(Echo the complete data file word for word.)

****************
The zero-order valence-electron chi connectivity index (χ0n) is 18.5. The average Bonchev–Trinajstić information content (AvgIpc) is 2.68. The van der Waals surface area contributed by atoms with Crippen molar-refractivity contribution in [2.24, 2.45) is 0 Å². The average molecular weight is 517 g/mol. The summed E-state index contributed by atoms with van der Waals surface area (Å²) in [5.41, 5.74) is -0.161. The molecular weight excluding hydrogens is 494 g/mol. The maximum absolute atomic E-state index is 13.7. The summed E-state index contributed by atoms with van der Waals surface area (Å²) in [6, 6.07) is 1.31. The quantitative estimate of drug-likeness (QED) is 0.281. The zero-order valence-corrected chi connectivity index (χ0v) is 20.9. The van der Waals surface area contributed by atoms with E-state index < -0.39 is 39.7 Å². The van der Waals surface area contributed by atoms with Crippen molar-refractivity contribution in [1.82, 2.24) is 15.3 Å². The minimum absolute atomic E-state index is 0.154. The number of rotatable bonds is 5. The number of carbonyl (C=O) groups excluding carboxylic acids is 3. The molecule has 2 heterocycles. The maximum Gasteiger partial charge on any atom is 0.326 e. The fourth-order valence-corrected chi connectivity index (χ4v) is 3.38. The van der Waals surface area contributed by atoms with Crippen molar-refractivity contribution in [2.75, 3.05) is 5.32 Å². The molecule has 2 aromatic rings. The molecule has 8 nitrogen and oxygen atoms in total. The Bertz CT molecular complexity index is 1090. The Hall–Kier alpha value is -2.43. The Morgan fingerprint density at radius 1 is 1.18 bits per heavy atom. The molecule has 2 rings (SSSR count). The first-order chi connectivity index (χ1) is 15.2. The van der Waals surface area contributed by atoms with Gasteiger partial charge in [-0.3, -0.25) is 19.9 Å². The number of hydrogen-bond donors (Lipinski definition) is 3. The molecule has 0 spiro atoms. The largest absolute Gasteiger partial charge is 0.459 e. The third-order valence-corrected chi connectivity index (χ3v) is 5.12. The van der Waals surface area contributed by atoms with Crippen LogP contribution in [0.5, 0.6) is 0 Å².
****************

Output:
The zero-order valence-electron chi connectivity index (χ0n) is 18.5. The average Bonchev–Trinajstić information content (AvgIpc) is 2.68. The van der Waals surface area contributed by atoms with Crippen molar-refractivity contribution in [2.24, 2.45) is 0 Å². The average molecular weight is 517 g/mol. The summed E-state index contributed by atoms with van der Waals surface area (Å²) in [5.41, 5.74) is -0.161. The molecular weight excluding hydrogens is 494 g/mol. The maximum absolute atomic E-state index is 13.7. The summed E-state index contributed by atoms with van der Waals surface area (Å²) in [6, 6.07) is 1.31. The quantitative estimate of drug-likeness (QED) is 0.281. The zero-order valence-corrected chi connectivity index (χ0v) is 20.9. The van der Waals surface area contributed by atoms with E-state index < -0.39 is 39.7 Å². The van der Waals surface area contributed by atoms with Crippen molar-refractivity contribution in [1.82, 2.24) is 15.3 Å². The minimum absolute atomic E-state index is 0.154. The number of rotatable bonds is 5. The number of carbonyl (C=O) groups excluding carboxylic acids is 3. The molecule has 2 heterocycles. The maximum Gasteiger partial charge on any atom is 0.326 e. The fourth-order valence-corrected chi connectivity index (χ4v) is 3.38. The van der Waals surface area contributed by atoms with Crippen molar-refractivity contribution in [2.75, 3.05) is 5.32 Å². The molecule has 2 aromatic rings. The molecule has 8 nitrogen and oxygen atoms in total. The Bertz CT molecular complexity index is 1090. The Hall–Kier alpha value is -2.43. The Morgan fingerprint density at radius 1 is 1.18 bits per heavy atom. The molecule has 2 rings (SSSR count). The first-order chi connectivity index (χ1) is 15.2. The van der Waals surface area contributed by atoms with Gasteiger partial charge in [-0.3, -0.25) is 19.9 Å². The number of hydrogen-bond donors (Lipinski definition) is 3. The molecule has 0 spiro atoms. The largest absolute Gasteiger partial charge is 0.459 e. The third-order valence-corrected chi connectivity index (χ3v) is 5.12. The van der Waals surface area contributed by atoms with Crippen LogP contribution in [0.5, 0.6) is 0 Å².